In Washington, criticism and vitriol against intra-gender sexual preference was often kept in the closet when it came to individuals in power, even as it was broadcast widely against the broader community. (Think J. Edgar Hoover.) The public campaign within government against the gay community was vocal and intense, aimed mainly at males; women had not begun to compete for power and top positions. Moderates like Sen, Everett Dirksen (IL) spoke of “cleaning” the government of “lavender lads,” the pejorative label used in the 1950s. The claim they were a security reason was a circular argument that reframed discrimination as a character flaw, while ignoring its own denial: the bias elected officials held against intra-gender sexual preference.
Note the objections to preference was/is generally framed as external threats; problems of readiness, security, morale; seldom to preference itself. Elected officials are not keen about openly confessing their biases in graphic or personal terms. They who demanded personal accountability about private sex from others failed in their personal responsibility to speak straight, without deflecting or inciting their opposition.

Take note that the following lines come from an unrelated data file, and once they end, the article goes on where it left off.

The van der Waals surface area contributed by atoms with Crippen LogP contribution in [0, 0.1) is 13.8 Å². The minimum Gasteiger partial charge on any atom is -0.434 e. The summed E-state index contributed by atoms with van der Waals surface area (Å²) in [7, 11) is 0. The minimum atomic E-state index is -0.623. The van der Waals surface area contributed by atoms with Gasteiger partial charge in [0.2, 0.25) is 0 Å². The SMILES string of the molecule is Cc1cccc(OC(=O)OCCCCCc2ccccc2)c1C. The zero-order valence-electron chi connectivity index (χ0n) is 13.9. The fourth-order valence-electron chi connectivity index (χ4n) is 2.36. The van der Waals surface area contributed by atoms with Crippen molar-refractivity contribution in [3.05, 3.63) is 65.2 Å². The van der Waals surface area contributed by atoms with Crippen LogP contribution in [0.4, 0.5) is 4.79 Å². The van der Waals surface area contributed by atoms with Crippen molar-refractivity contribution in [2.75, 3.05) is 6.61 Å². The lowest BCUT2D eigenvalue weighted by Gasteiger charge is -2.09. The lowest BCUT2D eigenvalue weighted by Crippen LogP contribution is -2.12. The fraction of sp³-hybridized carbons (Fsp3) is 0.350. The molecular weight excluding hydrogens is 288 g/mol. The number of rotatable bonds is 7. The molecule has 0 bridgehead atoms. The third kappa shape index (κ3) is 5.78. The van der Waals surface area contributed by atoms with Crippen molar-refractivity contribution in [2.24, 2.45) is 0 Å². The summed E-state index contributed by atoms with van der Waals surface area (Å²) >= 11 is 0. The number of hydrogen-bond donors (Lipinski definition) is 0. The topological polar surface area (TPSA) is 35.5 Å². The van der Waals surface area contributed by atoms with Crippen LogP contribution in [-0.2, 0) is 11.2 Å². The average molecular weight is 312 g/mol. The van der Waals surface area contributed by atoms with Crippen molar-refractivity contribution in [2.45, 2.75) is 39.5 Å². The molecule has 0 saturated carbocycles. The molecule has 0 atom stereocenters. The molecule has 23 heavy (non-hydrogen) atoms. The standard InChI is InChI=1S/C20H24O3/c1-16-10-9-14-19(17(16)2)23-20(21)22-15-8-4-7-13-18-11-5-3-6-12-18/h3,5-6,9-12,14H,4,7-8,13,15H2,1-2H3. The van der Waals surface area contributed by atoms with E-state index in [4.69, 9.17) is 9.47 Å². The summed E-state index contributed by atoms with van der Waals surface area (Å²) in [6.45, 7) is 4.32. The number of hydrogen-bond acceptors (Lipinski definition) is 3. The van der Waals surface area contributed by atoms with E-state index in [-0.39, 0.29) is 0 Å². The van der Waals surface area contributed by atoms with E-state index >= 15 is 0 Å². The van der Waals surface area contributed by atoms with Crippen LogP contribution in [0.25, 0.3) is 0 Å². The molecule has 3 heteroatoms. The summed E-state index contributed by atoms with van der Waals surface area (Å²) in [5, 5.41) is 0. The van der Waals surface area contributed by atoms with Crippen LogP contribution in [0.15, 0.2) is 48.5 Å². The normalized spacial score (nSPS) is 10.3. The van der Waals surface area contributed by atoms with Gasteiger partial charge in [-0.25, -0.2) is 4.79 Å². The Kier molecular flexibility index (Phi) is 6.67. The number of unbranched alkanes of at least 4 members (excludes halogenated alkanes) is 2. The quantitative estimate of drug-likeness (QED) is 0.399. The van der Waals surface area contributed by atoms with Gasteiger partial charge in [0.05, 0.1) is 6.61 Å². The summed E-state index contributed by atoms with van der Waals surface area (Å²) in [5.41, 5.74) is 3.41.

Dr. King remains us, “The arc of the moral universe is long, but it bends towards justice.” Justice also accelerates progress swiftly to break barriers of discrimination that put a limit on liberty and the recognition of merit. For Christians, fret not. Once again, “The stone the builders rejected has become the cornerstone.”